Table Of Contents

    Executive Summary


    Woody biomass from forest management is a renewable, low-carbon feedstock that can substitute for fossil fuels in the production of energy and other products — a potentially important tool in the national strategy to reduce greenhouse gas emissions and resist global climate change. Markets for logging residues, small diameter trees, and other low-value forest products can add value to working forests, help provide financial alternatives to land clearing and development, and create incentives for investing in sustainable forest management. Forest thinning and removal of small-diameter, low value trees are integral parts of forest management for a number of values and objectives — biodiversity conservation, ecological restoration, wildfire prevention, and timber stand improvement. However, there is also the potential for increased demand to drive unsustainable levels of harvesting, with negative consequences for biodiversity, soil, and water conservation. Federal policies should strive to ensure the sustainability of woody biomass harvesting; this will go a long towards winning the public trust that is so essential if bioenergy is to be become a trusted and utilized component of the national energy system.

    Although sustainability should be a cornerstone of federal biomass policy, it is important that federal laws and programs do not include highly prescriptive (or proscriptive) rules for where biomass can be harvested, for what purposes, or in what quantities. The United States possesses a huge diversity of forest types, representing a wide variety of ecological conditions and managed for an array of social values and objectives. A sound management prescription for one forest could be wholly inappropriate for another (even, at times, a few miles away). Instead, federal policies must promote informed site-level decision making that views biomass harvesting as one tool among many for achieving holistic forest stewardship objectives. Management plans, harvesting guidelines, conservation easements and collaborative decision making are important tools for developing creative and sustainable management directives, as well as ensuring that biomass harvesting will contribute to maximizing the full spectrum of ecological and social values that forests provide.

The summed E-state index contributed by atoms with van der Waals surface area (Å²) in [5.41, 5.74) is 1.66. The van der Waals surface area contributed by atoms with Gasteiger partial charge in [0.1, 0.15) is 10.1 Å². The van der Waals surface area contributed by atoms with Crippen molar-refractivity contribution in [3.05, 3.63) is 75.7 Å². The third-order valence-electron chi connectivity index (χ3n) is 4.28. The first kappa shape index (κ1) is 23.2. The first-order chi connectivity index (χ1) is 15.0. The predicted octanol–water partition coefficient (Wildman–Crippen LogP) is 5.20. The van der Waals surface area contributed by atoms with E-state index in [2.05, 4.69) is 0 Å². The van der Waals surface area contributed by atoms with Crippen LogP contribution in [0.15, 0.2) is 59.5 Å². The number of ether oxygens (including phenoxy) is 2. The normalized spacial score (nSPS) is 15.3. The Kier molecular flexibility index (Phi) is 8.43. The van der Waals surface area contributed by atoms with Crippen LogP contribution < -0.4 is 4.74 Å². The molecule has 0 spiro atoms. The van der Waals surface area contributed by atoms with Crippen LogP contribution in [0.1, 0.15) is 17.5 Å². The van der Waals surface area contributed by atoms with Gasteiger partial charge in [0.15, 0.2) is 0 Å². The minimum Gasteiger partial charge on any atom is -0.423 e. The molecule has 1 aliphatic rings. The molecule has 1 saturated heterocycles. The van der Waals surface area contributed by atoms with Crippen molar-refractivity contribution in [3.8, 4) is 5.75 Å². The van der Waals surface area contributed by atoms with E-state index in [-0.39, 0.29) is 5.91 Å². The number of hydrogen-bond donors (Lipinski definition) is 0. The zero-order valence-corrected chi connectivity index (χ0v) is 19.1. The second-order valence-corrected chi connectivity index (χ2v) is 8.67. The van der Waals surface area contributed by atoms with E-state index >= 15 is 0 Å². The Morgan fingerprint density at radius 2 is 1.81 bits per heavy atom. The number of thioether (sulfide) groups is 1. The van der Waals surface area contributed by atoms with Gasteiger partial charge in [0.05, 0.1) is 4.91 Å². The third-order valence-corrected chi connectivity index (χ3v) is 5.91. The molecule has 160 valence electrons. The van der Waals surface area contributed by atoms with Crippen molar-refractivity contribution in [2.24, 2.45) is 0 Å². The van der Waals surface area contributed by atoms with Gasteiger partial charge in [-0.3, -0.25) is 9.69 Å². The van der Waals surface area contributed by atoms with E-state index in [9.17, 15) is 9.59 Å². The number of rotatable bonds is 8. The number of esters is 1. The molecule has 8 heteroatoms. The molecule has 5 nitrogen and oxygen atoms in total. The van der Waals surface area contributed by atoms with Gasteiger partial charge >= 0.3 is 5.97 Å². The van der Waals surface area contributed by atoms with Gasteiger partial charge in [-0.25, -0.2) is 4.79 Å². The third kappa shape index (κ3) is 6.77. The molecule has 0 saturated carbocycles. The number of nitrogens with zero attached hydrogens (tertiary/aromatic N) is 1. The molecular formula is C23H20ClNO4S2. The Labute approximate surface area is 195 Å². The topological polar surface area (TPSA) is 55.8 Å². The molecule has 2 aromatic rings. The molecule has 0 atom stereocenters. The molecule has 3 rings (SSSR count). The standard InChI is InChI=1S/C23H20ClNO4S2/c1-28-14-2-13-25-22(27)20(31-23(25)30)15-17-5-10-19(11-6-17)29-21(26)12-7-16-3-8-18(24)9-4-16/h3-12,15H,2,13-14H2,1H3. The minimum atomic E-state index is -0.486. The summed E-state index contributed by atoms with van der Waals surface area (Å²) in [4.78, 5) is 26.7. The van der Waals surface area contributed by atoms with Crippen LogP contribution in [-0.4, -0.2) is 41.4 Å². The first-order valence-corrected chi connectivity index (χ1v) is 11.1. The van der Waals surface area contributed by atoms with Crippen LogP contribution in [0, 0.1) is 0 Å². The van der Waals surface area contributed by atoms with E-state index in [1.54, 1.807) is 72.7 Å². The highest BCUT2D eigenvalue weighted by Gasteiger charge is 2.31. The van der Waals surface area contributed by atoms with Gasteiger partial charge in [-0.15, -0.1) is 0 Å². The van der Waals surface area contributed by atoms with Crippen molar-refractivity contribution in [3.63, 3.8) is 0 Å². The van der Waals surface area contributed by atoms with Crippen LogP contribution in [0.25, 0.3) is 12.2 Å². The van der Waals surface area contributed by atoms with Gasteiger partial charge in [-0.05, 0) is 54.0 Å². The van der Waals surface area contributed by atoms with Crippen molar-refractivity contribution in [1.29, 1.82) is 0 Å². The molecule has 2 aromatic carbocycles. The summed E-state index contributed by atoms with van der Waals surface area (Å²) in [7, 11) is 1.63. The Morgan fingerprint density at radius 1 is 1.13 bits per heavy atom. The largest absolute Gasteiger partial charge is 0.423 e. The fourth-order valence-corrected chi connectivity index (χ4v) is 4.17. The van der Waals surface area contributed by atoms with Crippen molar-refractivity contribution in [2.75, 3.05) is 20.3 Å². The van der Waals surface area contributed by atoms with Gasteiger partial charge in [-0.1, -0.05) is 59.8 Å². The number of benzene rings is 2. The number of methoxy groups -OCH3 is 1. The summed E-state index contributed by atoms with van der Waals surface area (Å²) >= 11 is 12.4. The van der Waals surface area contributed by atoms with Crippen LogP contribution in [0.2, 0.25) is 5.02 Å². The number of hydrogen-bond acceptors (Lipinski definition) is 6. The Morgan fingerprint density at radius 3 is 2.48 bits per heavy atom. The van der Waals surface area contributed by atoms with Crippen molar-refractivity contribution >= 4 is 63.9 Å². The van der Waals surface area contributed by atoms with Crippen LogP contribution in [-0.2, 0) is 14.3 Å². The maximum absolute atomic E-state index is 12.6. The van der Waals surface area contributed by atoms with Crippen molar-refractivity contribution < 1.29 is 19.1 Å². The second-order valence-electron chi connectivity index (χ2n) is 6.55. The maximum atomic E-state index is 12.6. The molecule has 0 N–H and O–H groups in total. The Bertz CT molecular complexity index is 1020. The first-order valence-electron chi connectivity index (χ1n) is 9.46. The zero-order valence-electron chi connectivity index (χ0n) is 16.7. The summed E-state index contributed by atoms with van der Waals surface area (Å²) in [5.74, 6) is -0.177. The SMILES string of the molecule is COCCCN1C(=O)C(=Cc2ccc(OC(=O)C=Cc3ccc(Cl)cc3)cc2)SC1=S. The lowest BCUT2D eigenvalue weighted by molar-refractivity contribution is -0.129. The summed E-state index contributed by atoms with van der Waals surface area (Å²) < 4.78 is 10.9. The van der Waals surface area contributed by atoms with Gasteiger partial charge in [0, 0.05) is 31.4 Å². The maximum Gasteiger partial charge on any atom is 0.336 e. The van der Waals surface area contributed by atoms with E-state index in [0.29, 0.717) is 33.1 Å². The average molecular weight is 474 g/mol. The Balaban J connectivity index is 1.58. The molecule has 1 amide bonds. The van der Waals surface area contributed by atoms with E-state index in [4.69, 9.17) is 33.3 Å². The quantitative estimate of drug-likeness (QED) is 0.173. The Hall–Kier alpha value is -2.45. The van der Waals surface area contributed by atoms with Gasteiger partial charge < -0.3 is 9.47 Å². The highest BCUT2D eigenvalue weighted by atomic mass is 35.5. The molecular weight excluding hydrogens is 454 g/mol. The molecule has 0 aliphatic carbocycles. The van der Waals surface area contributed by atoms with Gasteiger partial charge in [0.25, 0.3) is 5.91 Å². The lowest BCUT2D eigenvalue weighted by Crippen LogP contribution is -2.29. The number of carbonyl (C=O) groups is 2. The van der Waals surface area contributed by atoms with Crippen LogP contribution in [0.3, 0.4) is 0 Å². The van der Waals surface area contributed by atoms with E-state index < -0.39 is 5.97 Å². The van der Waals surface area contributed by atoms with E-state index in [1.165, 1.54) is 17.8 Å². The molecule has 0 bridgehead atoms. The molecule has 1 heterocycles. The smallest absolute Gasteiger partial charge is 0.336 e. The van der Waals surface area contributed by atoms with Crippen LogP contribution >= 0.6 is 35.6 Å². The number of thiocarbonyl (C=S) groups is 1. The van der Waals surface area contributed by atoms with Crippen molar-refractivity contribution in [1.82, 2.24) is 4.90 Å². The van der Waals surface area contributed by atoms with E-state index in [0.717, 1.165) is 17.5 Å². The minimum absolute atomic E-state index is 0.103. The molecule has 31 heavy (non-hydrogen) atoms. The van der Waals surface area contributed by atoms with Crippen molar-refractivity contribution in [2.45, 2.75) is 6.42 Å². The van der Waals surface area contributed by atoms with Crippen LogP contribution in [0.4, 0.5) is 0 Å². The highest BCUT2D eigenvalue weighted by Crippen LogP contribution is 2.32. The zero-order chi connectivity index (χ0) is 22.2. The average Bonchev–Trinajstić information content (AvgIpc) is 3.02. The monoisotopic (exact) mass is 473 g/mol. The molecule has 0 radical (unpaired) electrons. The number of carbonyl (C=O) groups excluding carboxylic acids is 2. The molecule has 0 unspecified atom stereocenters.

Despite the many benefits of woody biomass, the costs associated with harvesting, transporting, storing, and utilizing the material often exceed its value on the energy market. Some of this is due to the fact that the lower ticket price of fossil fuels does not include the negative social costs associated with climate change, and more cost-effective tools, equipment, and logistical processes are currently being developed. In the meanwhile, federal incentives are available that improve the economic feasibility of bioenergy projects. These incentives are costly, and can create unintended distortions in wood-fiber markets, but they will likely continue to be a part of federal energy policy for some time. In order to get the most from limited biomass feedstocks, it is preferable that these incentives treat all biomass applications (electricity, transportation fuels, thermal energy, and biobased products) equally, in proportion to the efficiency with which they reduce greenhouse gas emissions and substitute for high-carbon petroleum products. Federal policies also have an important role to play in promoting research and furthering the science of sustainable bioenergy. R&D programs, resource assessments, and extension funding are essential to realizing the full potential of woody biomass as a renewable, low-carbon energy source. Such investments will help ensure that woody biomass utilization will contribute to healthy, diverse forest ecosystems.

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